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Is there interest in a Nasal introduction?

Nasal is the scripting language of FlightGear.

Is there interest in a Nasal introduction?

Postby Thorsten » Wed Jul 28, 2010 6:35 am

I was wondering if there are people who would be interested in a series of short introductionary lessons to Nasal. The target group would be chiefly people who have some experience in modelling aircraft or scenery and have been using xml tags for their needs, but would like to have the freedom to go beyond the pre-defined possibilities (which Nasal offers).

The scope of the introduction would roughly be like

* various options for loading and starting Nasal
* control loops, Nasal control structures
* Nasal access to the property tree
* geospatial computations in Nasal
* simple physics problems in Nasal

Prerequisite knowledge would be a basic understanding of coding (I don't want to explain what a variable is) and elementary physics (I don't want to explain what the force has to do with acceleration). The introduction would not deal with specific problems (I don't want this to become me doing codes for anyone who asks). It would also not deal with Object Orientated Programming (because I don't know much about this).

The way I imagine this to work is that for each topic the participants will get a template code, we will talk about the template and explain how it works, introduce related options and a problem to extend the template to do some task will be given as 'homework', to be discussed later. For example, I could think of placing a model into the scenery and let it fall down by solving the free-fall with friction equations from Nasal and measure the time to impact as a toy problem.

If you're interested, please let me know. If sufficient people are, I'll actually do it (and if it works, I would be sort of hoping that someone else does the same thing for writing shaders or other interesting stuff).
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Re: Is there interest in a Nasal introduction?

Postby i4dnf » Wed Jul 28, 2010 6:56 am

Where were you two months ago when I started poking my IAR80 with nasal code to make it crash :P.. I for one would be interested, as I'm shure the nasal mumbo-jumbo I wrote for that plane would make anyone with some scripting knowledge run away in despair :P.
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Re: Is there interest in a Nasal introduction?

Postby Hooray » Wed Jul 28, 2010 9:46 am

I am interested .... in contributing. As you may have seen, I actually started something like this in the current newsletter: http://wiki.flightgear.org/index.php/Fl ... or_newbies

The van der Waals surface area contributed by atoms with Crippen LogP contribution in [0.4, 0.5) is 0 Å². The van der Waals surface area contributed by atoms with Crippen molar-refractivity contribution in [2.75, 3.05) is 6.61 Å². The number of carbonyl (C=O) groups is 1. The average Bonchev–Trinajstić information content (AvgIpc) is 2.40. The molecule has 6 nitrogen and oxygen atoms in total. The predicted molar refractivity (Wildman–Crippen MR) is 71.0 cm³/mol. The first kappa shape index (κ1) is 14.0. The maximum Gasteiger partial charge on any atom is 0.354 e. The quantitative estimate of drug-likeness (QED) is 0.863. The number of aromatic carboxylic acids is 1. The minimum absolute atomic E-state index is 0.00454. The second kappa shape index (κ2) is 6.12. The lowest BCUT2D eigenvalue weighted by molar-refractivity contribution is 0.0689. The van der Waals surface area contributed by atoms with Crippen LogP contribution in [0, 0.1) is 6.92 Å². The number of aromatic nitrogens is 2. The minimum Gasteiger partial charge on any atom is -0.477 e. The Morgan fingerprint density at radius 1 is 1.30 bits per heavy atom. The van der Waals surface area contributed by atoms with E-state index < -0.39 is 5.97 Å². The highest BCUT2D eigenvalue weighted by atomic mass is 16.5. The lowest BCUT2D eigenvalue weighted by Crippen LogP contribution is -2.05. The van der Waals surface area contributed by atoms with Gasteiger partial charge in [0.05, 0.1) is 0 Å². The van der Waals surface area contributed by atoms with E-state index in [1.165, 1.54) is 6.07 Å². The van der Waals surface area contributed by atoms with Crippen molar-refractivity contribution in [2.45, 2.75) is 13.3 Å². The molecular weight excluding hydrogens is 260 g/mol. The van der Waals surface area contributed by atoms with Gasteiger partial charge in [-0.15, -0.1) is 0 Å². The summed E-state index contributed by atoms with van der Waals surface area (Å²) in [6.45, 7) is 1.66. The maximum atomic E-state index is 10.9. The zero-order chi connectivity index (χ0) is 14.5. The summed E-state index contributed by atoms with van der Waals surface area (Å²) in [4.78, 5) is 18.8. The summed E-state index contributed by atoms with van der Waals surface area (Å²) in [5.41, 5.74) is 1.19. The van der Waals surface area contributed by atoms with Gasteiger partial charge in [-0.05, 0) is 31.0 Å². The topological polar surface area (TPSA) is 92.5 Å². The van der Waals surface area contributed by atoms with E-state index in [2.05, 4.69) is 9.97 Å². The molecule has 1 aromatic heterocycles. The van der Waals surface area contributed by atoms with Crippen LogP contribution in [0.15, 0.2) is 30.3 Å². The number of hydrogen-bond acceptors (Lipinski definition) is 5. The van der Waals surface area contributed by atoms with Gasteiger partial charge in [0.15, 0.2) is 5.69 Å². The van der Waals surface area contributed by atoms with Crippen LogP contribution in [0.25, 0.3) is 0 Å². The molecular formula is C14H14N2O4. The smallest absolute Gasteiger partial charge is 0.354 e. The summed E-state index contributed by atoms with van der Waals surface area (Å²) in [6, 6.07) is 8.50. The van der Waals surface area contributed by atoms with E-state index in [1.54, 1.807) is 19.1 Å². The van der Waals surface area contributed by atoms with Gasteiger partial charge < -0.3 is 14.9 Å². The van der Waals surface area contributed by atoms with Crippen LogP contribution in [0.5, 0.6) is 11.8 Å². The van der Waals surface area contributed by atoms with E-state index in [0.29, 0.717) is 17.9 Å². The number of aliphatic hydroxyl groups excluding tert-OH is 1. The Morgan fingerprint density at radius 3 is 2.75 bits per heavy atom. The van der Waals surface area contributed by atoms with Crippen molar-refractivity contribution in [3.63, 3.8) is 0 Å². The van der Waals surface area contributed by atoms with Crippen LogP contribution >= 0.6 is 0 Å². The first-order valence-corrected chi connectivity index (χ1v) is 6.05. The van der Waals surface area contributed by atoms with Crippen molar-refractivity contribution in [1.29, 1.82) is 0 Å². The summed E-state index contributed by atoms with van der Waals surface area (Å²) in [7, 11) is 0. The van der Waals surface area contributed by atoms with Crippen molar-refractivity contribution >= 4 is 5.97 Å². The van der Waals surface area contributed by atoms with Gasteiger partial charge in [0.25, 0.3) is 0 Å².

The idea was basically the same. I just wasn't sure about the most suitable format, I was thinking of either having a monthly (or even weekly) column in the Nasal forum or simply adding those things to the newsletter, like I did a couple of days ago.

I was actually planning to do this for a quite a while, to help populate the Nasal forum. And to help new users to get started coding in Nasal.

It would also not deal with Object Orientated Programming (because I don't know much about this).

I can handle that part, but there is also a pretty good introduction in the Nasal wiki article.
And I even posted a very basic introduction in the local weather thread, when we were talking about turning some of that code into OOP style: http://www.flightgear.org/forums/viewto ... =15#p70986

OOP is all about creating "things" (i.e. a cloud) with "actions" (transform,draw,update) (or "messages").
Where a class (or hash in Nasal) is the "template" for a "thing" containing a number of member fields.
So the class only describes the "layout" or properties of objects that can be created.

These member fields can be variables (e.g. lat, lon, alt) or functions (setAlt, setPos).
And the actual instance (cloud[n] in the property tree) of such a thing is then called an "object".
Functions that work with instance specific state are called "methods", they may refer to instance specific state using a "self reference" (me) in Nasal, that ensures that access to a field or method is using the right instance specific data.

In OOP, internal state is managed by wrapping everything in a class using accessor functions for modifying and getting internal values.
So internal state would in turn only be modified by an abstract interface: class "methods".

For example, instead of doing something like cloud.lat=10.22; cloud.lon=43.22; you would have a method accepting lat/lon variables: cloud.setPos(lat, lon);